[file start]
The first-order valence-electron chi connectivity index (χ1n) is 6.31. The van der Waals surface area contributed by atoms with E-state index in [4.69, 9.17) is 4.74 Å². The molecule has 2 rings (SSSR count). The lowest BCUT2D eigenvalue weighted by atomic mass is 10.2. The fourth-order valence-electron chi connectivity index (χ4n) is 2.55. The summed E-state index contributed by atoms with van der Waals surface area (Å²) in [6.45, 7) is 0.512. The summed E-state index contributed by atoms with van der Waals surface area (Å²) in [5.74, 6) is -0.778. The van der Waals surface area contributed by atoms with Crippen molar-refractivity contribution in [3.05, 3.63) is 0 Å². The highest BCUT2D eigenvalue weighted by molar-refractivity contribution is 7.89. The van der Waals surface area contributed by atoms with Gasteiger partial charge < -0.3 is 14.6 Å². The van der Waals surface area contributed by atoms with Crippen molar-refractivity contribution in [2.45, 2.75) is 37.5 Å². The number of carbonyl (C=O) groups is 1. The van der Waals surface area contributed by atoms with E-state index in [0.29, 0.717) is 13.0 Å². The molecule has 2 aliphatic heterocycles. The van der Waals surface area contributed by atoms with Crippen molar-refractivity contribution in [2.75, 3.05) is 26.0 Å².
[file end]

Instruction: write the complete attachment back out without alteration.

The first-order valence-electron chi connectivity index (χ1n) is 6.31. The van der Waals surface area contributed by atoms with E-state index in [4.69, 9.17) is 4.74 Å². The molecule has 2 rings (SSSR count). The lowest BCUT2D eigenvalue weighted by atomic mass is 10.2. The fourth-order valence-electron chi connectivity index (χ4n) is 2.55. The summed E-state index contributed by atoms with van der Waals surface area (Å²) in [6.45, 7) is 0.512. The summed E-state index contributed by atoms with van der Waals surface area (Å²) in [5.74, 6) is -0.778. The van der Waals surface area contributed by atoms with Crippen molar-refractivity contribution in [3.05, 3.63) is 0 Å². The highest BCUT2D eigenvalue weighted by molar-refractivity contribution is 7.89. The van der Waals surface area contributed by atoms with Gasteiger partial charge < -0.3 is 14.6 Å². The van der Waals surface area contributed by atoms with Crippen molar-refractivity contribution in [2.45, 2.75) is 37.5 Å². The number of carbonyl (C=O) groups is 1. The van der Waals surface area contributed by atoms with E-state index in [0.29, 0.717) is 13.0 Å². The molecule has 2 aliphatic heterocycles. The van der Waals surface area contributed by atoms with Crippen molar-refractivity contribution in [2.75, 3.05) is 26.0 Å².